Naming the company after his own initials, Eiroa soon asked Tom Lazuka, who had worked with him for Camacho, to be the CLE vice president and a business partner of his very own brand, Asylum Cigars.

“Tom and I only worked about two hours on Asylum,” Eiroa says. “We went to a factory in Nicaragua and came out with a few blends that we really liked. The band we now have on the Asylum 13 was originally the foot band of the Asylum Premium. I said, ‘Screw it; we’re going to turn this foot band into a regular band and that’s it. We have two cigars. Done.’”

Not long after, Lazuka approached him about making a 70 x 7 cigar. Eiroa told him that it was a stupid idea. But Lazuka was persistent, so Eiroa agreed to make 5,000 of them just to prove Lazuka wrong.

“I wanted to be able to tell him ‘I told you so’ for the rest of our lives,” Eiroa says. “But I’ve been eating my words ever since.”

That cigar proved to be enormously successful and helped CLE and Asylum find their footing in the marketplace. Asylum rapidly became the lead brand for the company and gave Eiroa time to work on CLE and to perfect it. Eiroa knew it was inevitable that CLE would be compared to Camacho, and he was trying to distance himself and do something as different as possible—if only to prove to himself that he could do it.

eiroa first 20 box

And prove himself he did. His flagship cigar, The Eiroa First 20, is a cigar Eiroa is extremely proud of and one that is getting amazing accolades. “It’s a cigar I’ve been trying to make for 20 years, for my entire career, really,” he says. “It’s very flattering to be recognized. So much work goes into it, and so many people work really hard. We want to do things just perfect all the way throughout.”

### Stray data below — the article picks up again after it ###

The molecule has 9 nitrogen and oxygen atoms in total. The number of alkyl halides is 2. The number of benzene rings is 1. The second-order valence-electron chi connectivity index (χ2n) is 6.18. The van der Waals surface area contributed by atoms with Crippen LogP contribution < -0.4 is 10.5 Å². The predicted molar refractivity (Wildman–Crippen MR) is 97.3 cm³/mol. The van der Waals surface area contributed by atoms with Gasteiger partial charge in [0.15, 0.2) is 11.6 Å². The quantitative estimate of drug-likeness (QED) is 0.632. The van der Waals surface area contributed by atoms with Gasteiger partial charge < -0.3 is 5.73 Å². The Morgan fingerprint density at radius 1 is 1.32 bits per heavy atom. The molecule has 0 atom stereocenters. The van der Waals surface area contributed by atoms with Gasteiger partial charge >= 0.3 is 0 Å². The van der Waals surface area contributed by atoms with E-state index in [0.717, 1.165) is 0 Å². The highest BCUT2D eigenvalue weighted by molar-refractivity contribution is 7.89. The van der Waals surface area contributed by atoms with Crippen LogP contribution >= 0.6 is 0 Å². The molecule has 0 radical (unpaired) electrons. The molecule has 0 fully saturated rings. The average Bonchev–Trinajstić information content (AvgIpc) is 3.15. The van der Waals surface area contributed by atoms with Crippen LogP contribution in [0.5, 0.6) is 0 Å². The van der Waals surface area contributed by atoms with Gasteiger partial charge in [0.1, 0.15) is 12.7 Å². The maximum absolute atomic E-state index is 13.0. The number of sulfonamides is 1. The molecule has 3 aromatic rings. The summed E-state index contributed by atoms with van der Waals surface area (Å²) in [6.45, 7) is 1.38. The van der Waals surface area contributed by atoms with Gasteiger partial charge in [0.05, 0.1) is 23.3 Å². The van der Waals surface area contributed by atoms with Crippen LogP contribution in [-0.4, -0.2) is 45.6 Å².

Giving Back

Eiroa’s tobacco farm is one of the most technologically advanced tobacco farms in the world. They adhere to strict hygiene and environmental standards set by Bayer Crop Science, the agricultural branch of the Bayer pharmaceutical firm.  

“Everything we do is approved by them,” Eiroa says. “We have no impact on the environment; we’re absolutely clean.”

The farm and factory are so clean, in fact, that Eiroa says visitors have often remarked that the floor is so clean they could eat their lunches off of it.

Eiroa’s goal now is to be not only environmentally neutral but environmentally positive, to give something back. For example, the company consumes a lot of wood, but for every tree they cut down, they will replace it three times over. Additionally, Eiroa says it has always been his promise that, once his company became profitable, he would give 25–30 percent of his profits to social causes. He is starting a soccer scholarship for kids in Honduras, and his pipe dream is to get into solar- or wind-powered production.

“It’s absolutely irresponsible of us to be in a country and only take from,” Eiroa says. “I want to set the example for a whole new generation of businesspeople in foreign countries, or any country, to provide something positive in return.”

For more information, and to order cigars, visit clecigars.com.

cle christian
Christian at IPCPR